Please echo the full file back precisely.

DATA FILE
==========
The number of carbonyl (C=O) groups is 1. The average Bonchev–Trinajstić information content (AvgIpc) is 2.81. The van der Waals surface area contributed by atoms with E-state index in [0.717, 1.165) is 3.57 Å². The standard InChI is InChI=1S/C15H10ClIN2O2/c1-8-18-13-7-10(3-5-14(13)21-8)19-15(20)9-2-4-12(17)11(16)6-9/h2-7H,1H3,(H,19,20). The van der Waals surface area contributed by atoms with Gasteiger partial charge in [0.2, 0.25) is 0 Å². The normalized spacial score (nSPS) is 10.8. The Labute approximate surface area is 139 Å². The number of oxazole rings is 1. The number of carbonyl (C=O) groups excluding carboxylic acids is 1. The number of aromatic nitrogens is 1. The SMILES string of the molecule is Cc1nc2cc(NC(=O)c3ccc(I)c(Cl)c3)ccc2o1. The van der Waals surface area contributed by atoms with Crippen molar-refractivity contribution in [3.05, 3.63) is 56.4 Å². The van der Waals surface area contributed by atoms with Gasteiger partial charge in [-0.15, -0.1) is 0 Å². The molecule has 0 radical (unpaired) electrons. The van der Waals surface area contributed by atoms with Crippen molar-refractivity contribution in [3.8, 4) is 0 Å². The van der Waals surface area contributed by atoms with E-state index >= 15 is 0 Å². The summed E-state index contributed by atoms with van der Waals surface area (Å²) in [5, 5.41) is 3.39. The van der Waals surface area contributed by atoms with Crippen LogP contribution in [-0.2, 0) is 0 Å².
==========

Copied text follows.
The number of carbonyl (C=O) groups is 1. The average Bonchev–Trinajstić information content (AvgIpc) is 2.81. The van der Waals surface area contributed by atoms with E-state index in [0.717, 1.165) is 3.57 Å². The standard InChI is InChI=1S/C15H10ClIN2O2/c1-8-18-13-7-10(3-5-14(13)21-8)19-15(20)9-2-4-12(17)11(16)6-9/h2-7H,1H3,(H,19,20). The van der Waals surface area contributed by atoms with Gasteiger partial charge in [0.2, 0.25) is 0 Å². The normalized spacial score (nSPS) is 10.8. The Labute approximate surface area is 139 Å². The number of oxazole rings is 1. The number of carbonyl (C=O) groups excluding carboxylic acids is 1. The number of aromatic nitrogens is 1. The SMILES string of the molecule is Cc1nc2cc(NC(=O)c3ccc(I)c(Cl)c3)ccc2o1. The van der Waals surface area contributed by atoms with Crippen molar-refractivity contribution in [3.05, 3.63) is 56.4 Å². The van der Waals surface area contributed by atoms with Gasteiger partial charge in [-0.15, -0.1) is 0 Å². The molecule has 0 radical (unpaired) electrons. The van der Waals surface area contributed by atoms with Crippen molar-refractivity contribution in [3.8, 4) is 0 Å². The van der Waals surface area contributed by atoms with E-state index >= 15 is 0 Å². The summed E-state index contributed by atoms with van der Waals surface area (Å²) in [5, 5.41) is 3.39. The van der Waals surface area contributed by atoms with Crippen LogP contribution in [-0.2, 0) is 0 Å².